Don’t Take My Word for It

Why You Might Like It: If the mystery & spectacle of showmanship appeals to you, The Insomniac Circus, with a tongue-in-cheek tone belying the more serious, often cheerless subject matter, this themed poetic collection of persona poems is your new fave. The titles are playful, as is, I think, the poet’s intent. Some explore the anticipatory build-up of before-curtains momentum. Others dig into the work of cleaning up after the show, & how empty everyday life can feel for the players, once they’ve gotten a taste for the adrenaline of performance. The reader is not only the ringleader of their own 3-ring circus, but every performer in the show & the world is just a series of different audiences. Taken as a suite, The Insomniac Circus is a smart, fun commentary on the glitz & glamour of the spectacle of a show, versus the reality of what happens in the off-hours, after the spotlight darkens & the crowds go home.

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Amulet by Jason Bayani (Write Bloody Press)

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Don’t Take My Word for It
Top Pick: Broken Crown of Sonnets for the End of the World
Quote: “…that you might remember me a place in this world.”
Why You Might Like It: The push/pull of growing up first generation Filipino-American in the Bay Area permeates most of Bayani’s body of work, & anyone who lives in that liminal space between the expectations of two distinct, yet interconnected, cultures can probably find emotional space that connects them to the poems of this collection. There’s an undercurrent of musicality and humor to his writing, which makes the heart-punch that often accompanies it sneak up on you sometimes.


Basement Gemini by Chelsea Margaret Bodnar (Hyacinth Girl Press)

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Don’t Take My Word for It
Top Pick: These poems aren’t titled, so it’s hard to isolate one as a stand-alone. It’s a short chapbook & it’s best read in one sitting, because the pieces all work together to create a bigger narrative: it’s almost like watching a horror movie unfold poetically from page to page.
Quote: “And final girl, no one can get out perfect. Your dead friends cropping up in nightmares. Maybe if you’d paid him more attention. Maybe if you’d been fucked-up from the onset none of this would’ve happened.”
Why You Might Like It: This collection is a weird, wild spin on the horror movie genre tropes & the American fixation on female bodies imperiled, hunted, or killed. It’s a fantastic accompaniment for folks who loved Emily O’Neill’s You Can’t Choose Your Genre or Claire C. Holland’s I Am Not Your Final Girl—this trio of poetic explorations of the female form in horror movies could be a class in itself, and Basement Gemini is a masterful exercise in poetic conceit, a threaded collection displaying how pop culture normalizes the horrific.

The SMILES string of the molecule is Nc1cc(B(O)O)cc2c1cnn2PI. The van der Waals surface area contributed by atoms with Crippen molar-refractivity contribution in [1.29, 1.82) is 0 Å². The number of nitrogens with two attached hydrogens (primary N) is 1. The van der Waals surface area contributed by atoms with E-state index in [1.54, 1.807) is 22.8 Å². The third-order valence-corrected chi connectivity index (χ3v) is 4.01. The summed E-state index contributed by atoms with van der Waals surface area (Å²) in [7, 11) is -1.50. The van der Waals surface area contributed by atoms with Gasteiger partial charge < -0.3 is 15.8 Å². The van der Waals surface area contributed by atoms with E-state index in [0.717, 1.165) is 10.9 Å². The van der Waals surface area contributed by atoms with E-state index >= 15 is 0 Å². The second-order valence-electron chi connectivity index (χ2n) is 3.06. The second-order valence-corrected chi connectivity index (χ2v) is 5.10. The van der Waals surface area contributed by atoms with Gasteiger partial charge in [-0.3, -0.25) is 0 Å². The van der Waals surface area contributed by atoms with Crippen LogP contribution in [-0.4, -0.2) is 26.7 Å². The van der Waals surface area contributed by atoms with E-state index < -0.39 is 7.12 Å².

Bury It by sam sax (Wesleyan Poetry Series)

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Top Pick: Hydrophobia, Bildungsroman, Butt Plug (I promise, it’s different than whatever you’re imagining right now)
Quote: “…dad it will be a monster / we should bury it.”
Why You Might Like It: sam sax is one of those poetic titans that prove that slam poetry & page poetry have more in common than academia wants to talk about—Bury It is a masterful collection that works from a central point of grief & loss to explore death, desire, & the transitions of adulthood through a myriad of different poetic devices, which all work together to create a sort of mournful mantra, with the phrase “bury it” re-emerging throughout the collection in different ways for the reader to examine all the things that might be buried—both the monstrous & the lost—and why we might want to (need to?) bury these things.


It’s Like That/Self-Portrait at Twenty-Two by Jessie Lynn McMains (Holy & Intoxicated Publications)

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Top Pick: It’s Like That/Self-Portrait at Twenty-Two (broadsheet)
Quote: “…but the closer my / Hand gets, the faster they swirl / away”
Why You Might Like It: If you were really excited to learn in the 90s that it was possible to be a girl/female presenting, punk rock, AND a poet all at the same time, have I got a poet for you to read. There’s a raw, wild energy to every poem I’ve read by McMains & they all seem to build bridges between the people we become as adults & the angry hellions we used to be—how to make a truce between these conflicted hearts in one body? It’s part anarchy & part elegy, wearing a leather motorcycle jacket with patches all over it. Every poem is an exploration of that conflict, & the brief, wondrous moments of rest we find between every skirmish of self.


The Future by Neil Hilborn (Button Poetry)

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Don’t Take My Word for It
Top Pick: I Don’t Need To Have a Better Day, I Need To Feel Better About This One, Rust Belt, The Future
Quote: “The future is a blue sky and a full / tank of gas. I saw the future, I did, / and in it I was alive.”
Why You Might Like It: Because everyone who grapples with mental health issues could use a good laugh, & the laughter is necessary to plumbing some of these depths. Anyone who’s been away from home for extended periods of time, has moved, or otherwise disrupted their usual day-to-day routine & has felt the displacement’s effects on their mental health will be able to relate to this collection. It’s funny, witty, & serious all at the same time, and the levity it offers makes the “talking about it” a little easier.


Allie Marini is a cross-genre Southern writer. In addition to her work on the page, Allie was a 2017 Oakland Poetry Slam team member & writes poetry, fiction, essays, performing in the Bay Area, where as a native Floridian, she is always cold. Find her online: www.alliemarini.com or @kiddeternity.